In addition to non-BHCs, the proposed rules would apply to foreign registrants, with some flexibility to recognize the differences between U.S. GAAP and IFRS.  However, the proposed rules would not apply to other companies engaged in lending or deposit activities, such as online marketplace lenders.

Harmonize Reporting Periods with Financial Statements.  The proposed rules would reduce the reporting periods currently called for under Guide 3 and align the reporting periods with the number of years to be reported in the financial statements filed with the report. 

Guide 3 currently requires BHCs to provide disclosures for each “reported period.”  Guide 3 defines “reported period” as five fiscal years of loan portfolio and loan loss data and three years of all other information, although registrants with less than $200 million of assets or $10 million of net worth are only required to present two years of information.  In addition, registrants must include information necessary to make the disclosures not misleading, including by adding interim period information. 

In contrast to Guide 3, the proposed rules would define the term “reported period” to mean each annual period required to be included in registrants’ financial statements, except for certain credit ratios for new public reporters.  The proposed rules would require registrants to disclose credit ratios for each of the last five years in an initial registration statement or offering circular under Regulation A.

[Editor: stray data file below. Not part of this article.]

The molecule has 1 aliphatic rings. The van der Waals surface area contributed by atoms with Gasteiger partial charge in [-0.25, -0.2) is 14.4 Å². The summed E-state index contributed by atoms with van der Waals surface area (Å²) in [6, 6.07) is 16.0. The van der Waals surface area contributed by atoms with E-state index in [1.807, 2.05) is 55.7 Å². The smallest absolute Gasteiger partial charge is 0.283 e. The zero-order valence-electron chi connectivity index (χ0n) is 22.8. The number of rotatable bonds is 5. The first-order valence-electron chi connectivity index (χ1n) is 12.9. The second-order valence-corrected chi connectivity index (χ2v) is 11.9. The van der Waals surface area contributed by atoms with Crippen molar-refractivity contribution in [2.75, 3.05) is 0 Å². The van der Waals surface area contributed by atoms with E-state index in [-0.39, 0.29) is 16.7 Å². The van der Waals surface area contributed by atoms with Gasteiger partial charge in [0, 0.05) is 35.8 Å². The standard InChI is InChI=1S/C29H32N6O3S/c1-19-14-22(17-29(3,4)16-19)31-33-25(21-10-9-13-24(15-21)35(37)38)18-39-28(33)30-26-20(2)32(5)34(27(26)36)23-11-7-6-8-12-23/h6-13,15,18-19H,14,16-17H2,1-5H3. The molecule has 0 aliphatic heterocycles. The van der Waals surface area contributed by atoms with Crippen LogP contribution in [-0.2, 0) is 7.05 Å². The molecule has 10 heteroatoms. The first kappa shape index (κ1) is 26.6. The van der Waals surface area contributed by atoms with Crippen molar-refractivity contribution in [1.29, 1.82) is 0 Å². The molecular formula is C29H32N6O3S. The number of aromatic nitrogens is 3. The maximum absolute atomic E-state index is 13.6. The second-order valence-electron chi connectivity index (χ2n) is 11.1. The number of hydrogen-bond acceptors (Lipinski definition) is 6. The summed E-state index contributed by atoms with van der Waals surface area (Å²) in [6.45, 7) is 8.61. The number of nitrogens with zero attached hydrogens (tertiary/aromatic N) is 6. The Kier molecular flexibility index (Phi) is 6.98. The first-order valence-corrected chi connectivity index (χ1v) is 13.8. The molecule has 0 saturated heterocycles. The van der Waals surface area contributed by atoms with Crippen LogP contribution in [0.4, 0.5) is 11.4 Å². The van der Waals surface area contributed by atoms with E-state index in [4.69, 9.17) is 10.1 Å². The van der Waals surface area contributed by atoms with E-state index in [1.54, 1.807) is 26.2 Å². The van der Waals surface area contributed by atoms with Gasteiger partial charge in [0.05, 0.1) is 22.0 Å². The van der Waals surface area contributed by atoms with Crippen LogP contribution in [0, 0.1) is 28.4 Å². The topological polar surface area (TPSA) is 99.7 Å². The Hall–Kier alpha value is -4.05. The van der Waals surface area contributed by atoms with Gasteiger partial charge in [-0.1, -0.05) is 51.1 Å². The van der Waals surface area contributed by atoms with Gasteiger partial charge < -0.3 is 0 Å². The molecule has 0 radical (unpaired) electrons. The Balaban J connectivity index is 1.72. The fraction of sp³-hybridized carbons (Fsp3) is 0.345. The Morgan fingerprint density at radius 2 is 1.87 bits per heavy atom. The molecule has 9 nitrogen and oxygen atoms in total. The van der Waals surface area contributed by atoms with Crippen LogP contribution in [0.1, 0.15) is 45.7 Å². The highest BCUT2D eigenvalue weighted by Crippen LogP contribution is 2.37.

Retain Average Balances.  The proposed rules would continue to require disclosure of average daily balances of significant categories of assets and liabilities, including all major categories of interest-earning assets and interest-bearing liabilities.  In addition to codifying the existing requirements, the proposed rules would further disaggregate the categories of interest-earning assets (separating federal funds sold and securities purchased with agreement to resell) and interest-bearing liabilities (separating federal funds purchased and securities sold under repurchase agreements and requiring the disclosure of commercial paper). 

Eliminate Most Investment Portfolio Disclosures.  The proposed rules eliminate investment portfolio disclosures called for by Guide 3 that are duplicative of U.S. GAAP and IFRS financial statement requirements, including book value information, the maturity analysis of book value information, and disclosures related to investments that exceed 10% of stockholders’ equity.  The proposed rules, however, would retain disclosures for weighted average yield of debt securities by maturity but only if not carried at fair value through earnings.